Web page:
Movements in NATO countries mobilize against war

By John Catalinotto
September 30, 2022

With an avalanche of anti-Russian propaganda in NATO-member and other European Union countries — and in the U.S. — the corporate media has created an obstacle to mobilizing antiwar actions. Nevertheless, the high economic cost of the war, including much higher prices for basic goods and shortages of energy sources, have created an opening that anti-imperialist and antiwar activists are starting to widen.

In Germany, the antiwar movement has called for coordinated actions in cities around the country Oct. 1. In Spain, at least one coalition has called, in its Madrid Platform, for mobilizing all parts of the Spanish state against NATO aggression and to get military bases out. In Austria, where a demonstration was held Sept. 24, the Coalition for Austrian Self-determination calls for returning Austria to its historic position of neutrality.

In the United States, the United National Antiwar Coalition has called for demonstrations the week of Oct. 15-22 in over 30 cities.

Anti-NATO protest in Madrid.

Massive demonstrations took place weeks ago in Prague, Czechia, and in many French cities opposing the war — and the costs of the war, which are borne by the European working class and poor, even more acutely than in the United States. Shortages of fuel for heating homes in winter and enormously higher prices for energy will inflict direct pain on the poorest sectors of Europe’s capitalist society.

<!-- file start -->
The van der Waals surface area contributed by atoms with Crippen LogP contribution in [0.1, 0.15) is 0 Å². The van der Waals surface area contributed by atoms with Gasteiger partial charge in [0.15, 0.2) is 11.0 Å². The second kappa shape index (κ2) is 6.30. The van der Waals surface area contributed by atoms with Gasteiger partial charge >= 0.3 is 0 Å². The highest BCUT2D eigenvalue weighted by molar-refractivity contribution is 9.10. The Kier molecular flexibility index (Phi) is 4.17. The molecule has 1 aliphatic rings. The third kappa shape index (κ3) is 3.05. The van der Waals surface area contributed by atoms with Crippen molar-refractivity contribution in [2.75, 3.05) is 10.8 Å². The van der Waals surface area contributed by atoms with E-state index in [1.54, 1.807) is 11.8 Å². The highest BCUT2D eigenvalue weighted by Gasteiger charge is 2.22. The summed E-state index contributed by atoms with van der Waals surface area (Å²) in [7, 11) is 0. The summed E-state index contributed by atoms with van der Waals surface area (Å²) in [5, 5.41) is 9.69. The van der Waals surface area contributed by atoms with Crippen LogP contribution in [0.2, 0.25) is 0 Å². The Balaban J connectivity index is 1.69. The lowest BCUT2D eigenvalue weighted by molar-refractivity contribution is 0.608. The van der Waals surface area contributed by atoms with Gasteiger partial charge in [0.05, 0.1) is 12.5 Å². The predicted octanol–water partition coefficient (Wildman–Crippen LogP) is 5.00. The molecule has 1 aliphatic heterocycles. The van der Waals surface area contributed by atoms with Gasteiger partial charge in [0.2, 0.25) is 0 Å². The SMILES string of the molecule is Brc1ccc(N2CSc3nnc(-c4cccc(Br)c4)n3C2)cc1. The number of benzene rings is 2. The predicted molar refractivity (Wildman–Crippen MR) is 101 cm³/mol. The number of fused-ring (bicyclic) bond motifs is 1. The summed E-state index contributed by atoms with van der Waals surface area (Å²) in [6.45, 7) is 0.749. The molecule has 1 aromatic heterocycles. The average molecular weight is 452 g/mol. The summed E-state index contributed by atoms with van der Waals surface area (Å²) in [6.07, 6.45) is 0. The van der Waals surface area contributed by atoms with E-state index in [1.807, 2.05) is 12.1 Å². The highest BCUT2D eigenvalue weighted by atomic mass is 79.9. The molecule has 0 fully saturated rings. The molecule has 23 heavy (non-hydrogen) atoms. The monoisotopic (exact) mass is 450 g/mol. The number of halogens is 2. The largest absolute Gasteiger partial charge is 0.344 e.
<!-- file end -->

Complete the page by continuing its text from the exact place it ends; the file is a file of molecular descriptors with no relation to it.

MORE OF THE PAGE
While some of the mobilizations criticize the Russian decision to intervene militarily, their statements all emphasize the provocations of the U.S.-NATO side: moving military bases closer and closer to Russian borders since 1990; the NATO-backed civil war against the eastern regions of Ukraine since 2014; and the criminal nature of the sanctions imposed on Russia.

Initiative in Germany

Willi van Ooyen, a leading and veteran activist in the antiwar movement in Germany and a former parliamentary group leader of Die Linke in the Hessian state, explained why the movement called for Oct. 1 protests in a Sept. 24 interview in the German daily newspaper, Junge Welt: Because the government hiked the military budget with hardly any discussion, “we want to take action now and make it clear that military spending must not be allowed to continue to increase. Instead, more money is urgently needed to fight poverty and the climate crisis.

“An above-average number of smaller initiatives will take part in the protest. The number will grow in the coming days. If you want to be present in many places, it means that larger actions cannot be organized everywhere. Nevertheless, we are confident that we will make our demand for disarmament instead of rearmament clear. Especially since we will also be present on the streets in larger cities like Berlin, Hamburg, Frankfurt am Main or Munich.”

Regarding the high prices for food and energy, he said, “Huge sums are being spent on nonsensical armaments projects and ultimately on preparations for war — and not on what the people in this country actually need. We want to bring our peace policy demands into the current social protests. Our common theme is the unequal distribution of wealth.”